AB: Well it's a very sweet little object, very homely and unassuming and very early, soon after he got here isn't it?
[video clip starts] What's surprising about it is that it's earthenware, I suppose, and we think of Bernard Leach's major works all being in stoneware. This looks well used. It's rather strangely balanced, the saucer being, I think, perhaps a bit small, and the pattern doesn't even follow. The pattern he's got on the cup is not the same as it is on the saucer. I'm warm to it for its completely unpretentious enthusiasm for folk tradition, but it's not his best work, is it? It's something very, very modest and touching, in a way. But not spectacular, not inspiring. [video clip ends]
AB: You know it's thick at the bottom here.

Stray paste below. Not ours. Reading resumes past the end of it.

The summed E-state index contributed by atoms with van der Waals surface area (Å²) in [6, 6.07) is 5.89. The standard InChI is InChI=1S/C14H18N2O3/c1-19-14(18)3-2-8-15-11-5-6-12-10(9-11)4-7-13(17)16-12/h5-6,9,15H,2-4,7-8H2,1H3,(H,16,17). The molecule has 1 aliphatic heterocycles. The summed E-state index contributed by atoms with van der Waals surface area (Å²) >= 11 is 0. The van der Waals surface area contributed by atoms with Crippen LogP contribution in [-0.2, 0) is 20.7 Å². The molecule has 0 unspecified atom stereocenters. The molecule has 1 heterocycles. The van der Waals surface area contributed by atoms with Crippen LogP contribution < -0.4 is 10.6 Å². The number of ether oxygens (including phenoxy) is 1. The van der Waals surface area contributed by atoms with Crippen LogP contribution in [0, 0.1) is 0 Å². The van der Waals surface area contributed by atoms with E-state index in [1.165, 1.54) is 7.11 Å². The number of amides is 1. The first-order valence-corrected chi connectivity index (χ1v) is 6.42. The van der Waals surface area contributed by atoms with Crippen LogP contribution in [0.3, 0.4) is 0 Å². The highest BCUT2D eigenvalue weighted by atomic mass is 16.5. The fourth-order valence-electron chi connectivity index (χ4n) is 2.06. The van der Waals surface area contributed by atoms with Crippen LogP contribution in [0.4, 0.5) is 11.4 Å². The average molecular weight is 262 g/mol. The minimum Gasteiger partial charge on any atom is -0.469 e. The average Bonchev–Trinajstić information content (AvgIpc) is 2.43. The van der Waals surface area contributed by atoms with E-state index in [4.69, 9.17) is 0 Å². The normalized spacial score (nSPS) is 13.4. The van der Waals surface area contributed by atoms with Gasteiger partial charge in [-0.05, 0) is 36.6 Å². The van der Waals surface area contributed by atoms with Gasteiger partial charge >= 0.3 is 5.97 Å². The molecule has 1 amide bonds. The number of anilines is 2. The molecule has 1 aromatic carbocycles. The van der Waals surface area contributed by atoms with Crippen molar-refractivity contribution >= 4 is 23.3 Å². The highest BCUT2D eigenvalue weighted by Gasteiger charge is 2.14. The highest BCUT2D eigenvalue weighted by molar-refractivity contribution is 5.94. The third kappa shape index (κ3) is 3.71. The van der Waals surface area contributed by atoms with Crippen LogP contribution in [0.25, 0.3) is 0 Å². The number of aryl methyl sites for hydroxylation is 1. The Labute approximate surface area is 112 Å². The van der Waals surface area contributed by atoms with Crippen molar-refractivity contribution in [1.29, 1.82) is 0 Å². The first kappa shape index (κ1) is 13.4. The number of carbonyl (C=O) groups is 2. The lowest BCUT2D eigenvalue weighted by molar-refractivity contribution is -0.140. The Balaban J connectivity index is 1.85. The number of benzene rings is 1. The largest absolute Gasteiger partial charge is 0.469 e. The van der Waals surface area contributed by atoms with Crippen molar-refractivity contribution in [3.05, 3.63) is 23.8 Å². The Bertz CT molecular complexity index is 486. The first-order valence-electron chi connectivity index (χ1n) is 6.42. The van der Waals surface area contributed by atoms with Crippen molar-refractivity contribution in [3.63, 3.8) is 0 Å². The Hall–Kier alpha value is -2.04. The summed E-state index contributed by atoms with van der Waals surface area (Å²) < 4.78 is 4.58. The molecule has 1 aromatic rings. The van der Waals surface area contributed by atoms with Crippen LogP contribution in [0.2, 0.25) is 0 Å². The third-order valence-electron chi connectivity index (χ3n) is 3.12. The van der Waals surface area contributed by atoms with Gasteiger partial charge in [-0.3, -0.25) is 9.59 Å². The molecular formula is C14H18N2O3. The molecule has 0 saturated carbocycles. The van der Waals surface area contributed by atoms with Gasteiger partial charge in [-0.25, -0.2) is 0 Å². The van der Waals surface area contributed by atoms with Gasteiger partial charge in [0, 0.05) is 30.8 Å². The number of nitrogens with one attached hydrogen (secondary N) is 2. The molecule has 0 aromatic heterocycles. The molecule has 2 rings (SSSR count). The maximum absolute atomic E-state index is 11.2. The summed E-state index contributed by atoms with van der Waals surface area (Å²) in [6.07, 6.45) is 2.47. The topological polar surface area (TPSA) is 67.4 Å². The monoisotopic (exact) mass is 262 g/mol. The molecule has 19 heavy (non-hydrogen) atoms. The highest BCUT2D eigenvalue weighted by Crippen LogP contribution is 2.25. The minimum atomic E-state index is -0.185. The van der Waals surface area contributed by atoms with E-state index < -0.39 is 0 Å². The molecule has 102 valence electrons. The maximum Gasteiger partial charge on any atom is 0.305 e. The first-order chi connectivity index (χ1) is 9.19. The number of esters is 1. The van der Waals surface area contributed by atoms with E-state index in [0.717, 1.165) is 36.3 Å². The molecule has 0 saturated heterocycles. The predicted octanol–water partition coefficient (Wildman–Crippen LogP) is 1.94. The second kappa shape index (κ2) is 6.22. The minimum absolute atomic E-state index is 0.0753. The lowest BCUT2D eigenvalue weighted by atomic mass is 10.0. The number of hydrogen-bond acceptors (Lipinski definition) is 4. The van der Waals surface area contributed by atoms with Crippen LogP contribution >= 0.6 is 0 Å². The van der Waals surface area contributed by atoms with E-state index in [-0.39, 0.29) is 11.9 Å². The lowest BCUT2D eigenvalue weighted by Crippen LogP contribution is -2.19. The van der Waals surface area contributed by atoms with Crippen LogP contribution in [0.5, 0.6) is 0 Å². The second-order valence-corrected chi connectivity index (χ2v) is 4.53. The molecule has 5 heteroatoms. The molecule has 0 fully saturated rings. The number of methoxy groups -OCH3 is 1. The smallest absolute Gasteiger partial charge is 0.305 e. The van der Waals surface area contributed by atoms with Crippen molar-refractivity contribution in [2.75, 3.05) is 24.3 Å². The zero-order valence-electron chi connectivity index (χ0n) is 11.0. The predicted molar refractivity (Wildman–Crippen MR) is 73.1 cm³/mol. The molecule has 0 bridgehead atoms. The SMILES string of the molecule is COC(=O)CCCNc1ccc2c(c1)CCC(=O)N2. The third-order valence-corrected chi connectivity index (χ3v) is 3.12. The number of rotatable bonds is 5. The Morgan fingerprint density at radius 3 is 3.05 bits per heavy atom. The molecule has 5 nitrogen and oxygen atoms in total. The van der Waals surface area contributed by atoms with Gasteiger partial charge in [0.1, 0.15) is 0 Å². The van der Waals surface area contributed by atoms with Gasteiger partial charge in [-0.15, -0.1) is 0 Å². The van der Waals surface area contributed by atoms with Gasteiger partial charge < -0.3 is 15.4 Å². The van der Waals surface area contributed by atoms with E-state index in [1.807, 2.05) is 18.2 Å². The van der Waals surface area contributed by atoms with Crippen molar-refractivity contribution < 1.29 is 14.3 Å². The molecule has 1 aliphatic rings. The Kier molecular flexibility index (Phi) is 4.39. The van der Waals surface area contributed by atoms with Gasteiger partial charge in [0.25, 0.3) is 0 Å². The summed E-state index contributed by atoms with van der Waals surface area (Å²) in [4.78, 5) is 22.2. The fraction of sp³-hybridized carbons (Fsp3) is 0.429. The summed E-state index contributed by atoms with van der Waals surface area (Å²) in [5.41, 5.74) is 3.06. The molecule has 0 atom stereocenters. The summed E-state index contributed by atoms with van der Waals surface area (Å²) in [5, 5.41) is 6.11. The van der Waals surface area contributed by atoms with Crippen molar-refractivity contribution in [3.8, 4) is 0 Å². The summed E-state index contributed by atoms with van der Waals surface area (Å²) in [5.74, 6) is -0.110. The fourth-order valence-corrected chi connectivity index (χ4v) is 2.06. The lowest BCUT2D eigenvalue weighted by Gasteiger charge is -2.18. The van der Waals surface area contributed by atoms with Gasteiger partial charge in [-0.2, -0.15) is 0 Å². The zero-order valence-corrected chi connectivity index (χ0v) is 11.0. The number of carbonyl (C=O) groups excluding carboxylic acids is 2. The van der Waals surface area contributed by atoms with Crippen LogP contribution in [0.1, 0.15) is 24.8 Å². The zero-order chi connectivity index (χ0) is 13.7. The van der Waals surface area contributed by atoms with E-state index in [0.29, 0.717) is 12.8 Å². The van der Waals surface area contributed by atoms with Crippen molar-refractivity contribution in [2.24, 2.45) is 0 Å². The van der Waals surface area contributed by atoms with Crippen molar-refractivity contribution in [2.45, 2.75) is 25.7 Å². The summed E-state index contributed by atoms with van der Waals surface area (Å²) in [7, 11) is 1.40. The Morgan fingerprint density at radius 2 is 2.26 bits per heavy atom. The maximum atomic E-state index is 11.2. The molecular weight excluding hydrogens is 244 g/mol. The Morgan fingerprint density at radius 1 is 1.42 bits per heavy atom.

MP: I suppose at that stage in his career he wasn't as adept as he was later?
AB: No, although there's a piece that the V&A bought before that, that was made in Japan [and] that's very sleek, so maybe he helped to make it rather than made it, but we don't know that. But no, it's a very early acquisition and it's possibly from the first exhibition they had, [him] and Hamada in 1923, or something like that. Is that what David said?
MP: Yes, the latest it could have been [acquired] is 1924, I think.
AB: Yes. I like its roots in the slipware tradition and everything, so it's fascinating rather than stunning, I think.